Monday, 13 October 2014

Things fall apart

Today was a sad day.

A 14 year old girl who we have been working with - we will call her Reshma - lost her mother to HIV last month. 

Our staff members and local church volunteers had loved Reshma's mother.  Helped her, cared for her, brought her to JSK for treatment, met her at her home... but tragically she refused treatment and left against medical advice, to what we knew was going to happen.  Death, while still in her late 30s.  Tragic.  Horrible.  Deeply demoralising - especially in the face of so much that was done for her.

And yet even at the end, our staff and the local church folks cared.  They bathed this young woman in her shack.  Cared for her and loved her despite the terrible outcomes of her choices.  And before she died, the mother said that she wanted Reshma, her son Balaji and youngest son Sanjay (who is also HIV positive) to be cared for by the church.

She knew that her own mother was addicted to alcohol, and her husband was a wasted drunk too.  She insisted that it be written out and that she put her 'thumb print' on the document.  A few days later she was dead.

Can things go worse?  Well, life is pretty gritty.

Reshma stopped going to school after the death of her mother.  Her father went back to the bottle with a vengance and has spent the last 2 weeks living under a bridge.  When the family brought him food he waved them away and called for more booze.  

Balaji dropped out of school and began collecting garbage with his grandmother.  At the end of the day he would earn 200 Rs.   Part of this went to alcohol for himself and his grandmother.  Balaji is all of 12 years old.

Sandip fell between the cracks.  He is blind in one eye from an accident many years ago.  He is HIV positive.  A small dwarf of a boy.

And then last week we heard that the grandmother had arranged for Reshma to be married.   The boy and his family had 'come over to see her.'  When they came, they insisted on actually having the engagement then and there.  They had brought some saries and gave it to the grandmother and to Reshma.   The boy is 18.  Reshma is 14.  Any 'marriage' at this age can be criminally prosecuted as rape.  His father is a known drunkard.  And he is a cousin of Reshmas.

Misery loves families.

We heard about this when we met for prayer on Wednesday night last week.  On Thursday Sheba and I were talking about what could be done in what seems the blackest of holes.  The thought of this girl spiralling into the same cycle of destruction as her dead mother had already gone through...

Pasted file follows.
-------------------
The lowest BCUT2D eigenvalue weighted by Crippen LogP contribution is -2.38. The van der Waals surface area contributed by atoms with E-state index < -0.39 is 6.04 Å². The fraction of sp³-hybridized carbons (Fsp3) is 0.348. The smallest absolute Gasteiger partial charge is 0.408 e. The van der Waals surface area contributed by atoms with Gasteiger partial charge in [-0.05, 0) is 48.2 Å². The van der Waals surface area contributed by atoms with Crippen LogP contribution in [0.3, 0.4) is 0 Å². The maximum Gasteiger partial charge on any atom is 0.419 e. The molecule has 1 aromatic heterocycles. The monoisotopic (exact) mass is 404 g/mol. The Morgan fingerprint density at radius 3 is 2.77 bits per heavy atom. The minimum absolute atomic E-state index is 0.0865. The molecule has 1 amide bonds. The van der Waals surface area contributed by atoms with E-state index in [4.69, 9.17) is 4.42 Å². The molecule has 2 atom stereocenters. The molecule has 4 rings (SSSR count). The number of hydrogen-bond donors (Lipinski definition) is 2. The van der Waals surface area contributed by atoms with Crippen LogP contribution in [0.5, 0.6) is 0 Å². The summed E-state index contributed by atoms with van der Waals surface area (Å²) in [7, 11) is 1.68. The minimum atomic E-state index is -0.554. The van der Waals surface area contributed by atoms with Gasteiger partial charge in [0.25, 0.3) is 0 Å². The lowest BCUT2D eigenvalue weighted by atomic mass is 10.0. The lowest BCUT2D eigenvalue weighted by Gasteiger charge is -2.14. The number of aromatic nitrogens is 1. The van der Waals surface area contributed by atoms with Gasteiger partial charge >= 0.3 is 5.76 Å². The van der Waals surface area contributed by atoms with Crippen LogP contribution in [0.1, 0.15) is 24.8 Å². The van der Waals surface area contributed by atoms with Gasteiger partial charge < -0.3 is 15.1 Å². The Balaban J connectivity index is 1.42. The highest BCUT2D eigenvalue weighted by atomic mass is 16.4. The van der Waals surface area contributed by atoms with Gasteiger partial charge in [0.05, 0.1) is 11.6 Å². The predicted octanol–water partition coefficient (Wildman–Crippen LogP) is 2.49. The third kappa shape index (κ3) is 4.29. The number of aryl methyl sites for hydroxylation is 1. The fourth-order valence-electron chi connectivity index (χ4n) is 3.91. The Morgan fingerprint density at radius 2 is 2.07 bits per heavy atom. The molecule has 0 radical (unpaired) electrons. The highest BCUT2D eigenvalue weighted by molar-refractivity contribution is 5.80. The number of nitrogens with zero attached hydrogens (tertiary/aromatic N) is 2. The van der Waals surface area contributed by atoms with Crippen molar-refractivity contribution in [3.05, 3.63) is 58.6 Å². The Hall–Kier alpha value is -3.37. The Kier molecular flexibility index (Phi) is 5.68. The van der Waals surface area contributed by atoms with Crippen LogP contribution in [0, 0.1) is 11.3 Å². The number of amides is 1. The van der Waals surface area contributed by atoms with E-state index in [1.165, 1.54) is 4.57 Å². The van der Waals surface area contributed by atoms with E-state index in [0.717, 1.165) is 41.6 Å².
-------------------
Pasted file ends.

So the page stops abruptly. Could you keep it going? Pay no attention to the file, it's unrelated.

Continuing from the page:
As we talked and prayed the thought struck us that she just has to leave this place.  We contacted a dear friend in Nagpur without much hope that she would be able to take a 14 year old girl... plus her brothers too?

What should we hear but a big 'yes!'

We were stunned.  Our staff brought Reshma and her (paternal) grandmother to the office.  Reshma was ready to go.  But she could not stay in her home.  A loving couple from the church offered to take her in.  Reshma showed up an hour later with a small plastic bag containing her clothes.

And that seemed to be the perfect ending for a horrible, horrible situation.

But it wasn't.

Over the weekend Reshma said that she wants to go back home.  We talked with her.  She changed her mind.  Then she said she wants to go again.  Recycle the conversation.  And again.

This afternoon her (paternal) grandfather and grandmother came to reason with her to stay.  She seemed to change her mind and be willing to carry on with us and the plan for her to go to Nagpur.   But then as the autorickshaw was leaving, she ran out and forced her way in.  Another round of discussion.  But what can we do?  She left.

And to make matters all the more tragic.

Reshma's father died this afternoon.

A young man, in his mid thirties.  Died of booze and HIV and TB and having stopped the treatment that we had started so many times.  Died of hopelessness and squalor.  Lying under the bridge, refusing to be helped.

We don't have any easy answers.  We have to live a day at a time.  An hour at a time.

Eternity is sliced in fine pieces.

But we chose to cling to hope.  And to carry on despite the tsunami of sorrow and anger and confusion that swirls around us.  We will pray and carry on.

And our hope is that our three children Reshma, Balaji and Sandip will be on a train in 4 days, heading for Nagpur.

Things may fall apart.  The centre (if there ever was such a thing) cannot hold. But things will be, will have to be, rebuilt.

Come dear sweet Jesus.  Take us by the hand.  We don't know the way forward.  But we put our hands in yours and ask you to lead us all into a path of life.

1 comment:

  1. Sad.

    Your faith is amazing and inspiring. Stay strong, and thanks for all you do.